That’s done – migration and everything. No matter all the information I have collected beforehand and precautions adopted, it has NOT been a smooth process. To get everything back in place has taken me a couple of weeks, and I am not completely happy yet with the outcome. But the site is up and running again, so I deem myself satisfied for now. Here I would like to offer advice in case you want to follow and do the same (reasons why you might want to do that here), relating my experience and some lessons learnt on the process. I assume you’re migrating from WordPress.com to WordPress.org – otherwise some of the things I mention here don’t apply (but some are general issues and valid no matter your target platform).
1- A DIY Migration? Be prepared to struggle and suffer, no matter your grasp of IT/coding etc. I don’t consider myself an expert, but I have been coding and regularly working on internet at least since 2000, so I am not a complete beginner. Even if it is *supposed* to be painless and straightforward, it’s not – or just out of a lucky strike. If you want avoid all the hassle, pay WP $129 to do it for you, and sleep on that. Otherwise, start working and sit tight.
2- Another thing to consider: if you have only a <yourname>.wordpress.com blog and not a domain it will be somehow easier to do. You don’t have to go to transfer your own domain to the host company etc. You only need to buy one and go through the procedure. Alas, that was not my case. If you are in the same position, ask WP for a transfer code and follow carefully the instruction of your selected host company. There are a few around, some of them optimised for running WP.org blog (see number 4).
3 – Why choosing a WP.org, by the way? There are other valid alternatives, of course. However, if you have been blogging using WP.com, it will reduce the amount of time devoted to learn another platform. Without mentioning that WordPress remains one of the most user-friendly and nice looking around. If there are no other considerations, stick to that.
4- Hosts. So many alternatives, how to choose? I used two criteria, (1) being a platform with an entry price/level that can grow with you and (2) having a live chat function. When you’re struggling and freaking out because nothing works as you would like, you want help as soon as possible – emails and tickets are 20th century methods in a time of instant communication. At the end, I’ve chosen Blue Host, and I am reasonably happy with that (so far).
5- Now, for the transition. Export (you find it under Wp Admin/ Tools) your old blog and import it under the new platform where you have already installed your WP.org. (If you have chosen wisely your host, you will have a hassle-free, one click install for doing it). Import it. If it is done properly, you will see its content displayed in whatever Theme features you have active on WP.org. (I have assumed here you have not done the redirection from WP.com so far, only bought your space. This is what I advice, so that while you work on it your site won’t be affected and you continue to receive visits as usual. In case you have done it by mistake, you might want to display a “Work in Progress” page in the meantime. There are many plugins for it – and it is a recommended choice anyway, so that you can play around with the installation without bothering too much about how your site looks).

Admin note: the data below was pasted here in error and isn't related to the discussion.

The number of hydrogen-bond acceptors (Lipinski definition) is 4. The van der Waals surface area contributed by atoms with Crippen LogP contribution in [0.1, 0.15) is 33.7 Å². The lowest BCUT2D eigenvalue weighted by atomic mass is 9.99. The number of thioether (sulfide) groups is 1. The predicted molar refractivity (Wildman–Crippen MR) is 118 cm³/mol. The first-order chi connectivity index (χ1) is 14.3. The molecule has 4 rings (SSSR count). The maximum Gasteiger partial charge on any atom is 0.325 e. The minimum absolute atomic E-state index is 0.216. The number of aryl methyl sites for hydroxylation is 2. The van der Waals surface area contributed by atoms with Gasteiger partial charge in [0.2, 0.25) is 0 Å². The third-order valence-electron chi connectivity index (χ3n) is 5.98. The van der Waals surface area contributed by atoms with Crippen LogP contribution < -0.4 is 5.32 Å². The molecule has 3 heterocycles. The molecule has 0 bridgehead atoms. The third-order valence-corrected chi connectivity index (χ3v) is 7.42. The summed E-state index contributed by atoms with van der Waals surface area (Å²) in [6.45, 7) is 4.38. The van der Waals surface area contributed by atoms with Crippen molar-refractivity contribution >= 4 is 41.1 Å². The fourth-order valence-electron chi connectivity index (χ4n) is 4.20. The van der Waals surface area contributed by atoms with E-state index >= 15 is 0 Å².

6- I mentioned Themes. They are a headache. If you had bought a premium Custom Theme on WP.com, like I did, kiss it goodbye and choose something else. You can’t bring them over with you.
7- Jetpack is the main plugin you want to install when doing the transition. It will serve multiple purposes, including being able to admin your WP.org as you were doing with the other, and other cool features. By the way: they have a support by email, and while it takes around 24 hr to get an answer, they are kind and very helpful.
8- Followers: you want to reasonably keep your blog followers and make sure they keep receiving your updates when you switch platform. Jetpack is going to take care of that, and if you have troubles you can always approach WP.com. They have helped me with the transition. Again it’s not as smooth as they say, but in a couple of days you get it done.
9- Stats. Jetpack will have them maintained in the same WP.com style. However, the counter will start again from zero – it is a new site, after all.
10 – Permalink. This is a potential headache. Permalink ensures your articles are indexed in a certain way to be searchable. Now, there are many ways to display them, and if you don’t make sure your new WP.org does it *exactly* as the previous one, Google will be unable to retrieve your past content (it happened to me). It took me a while to figure out the issue, and eventually it was an easy fix, but it’s something the how-to pages don’t warn you about.
11- Plugins and SEO. That’s the cool part – WP.org is richer and more flexible that the other, and with a good SEO approach you can make sure your content is more easily discovered. This would deserve a post on its own – for the moment, make sure you explore your plugin repository to find your favourites.
As a last advice, do not delete your old blog. You have either the choice of redirection or make it private in order not to be affected on Google & Co. search engines – they don’t like duplications – but it is always good to keep there somewhere, until the moment it will be too ancient for being of any use.
Welcome to WP.org!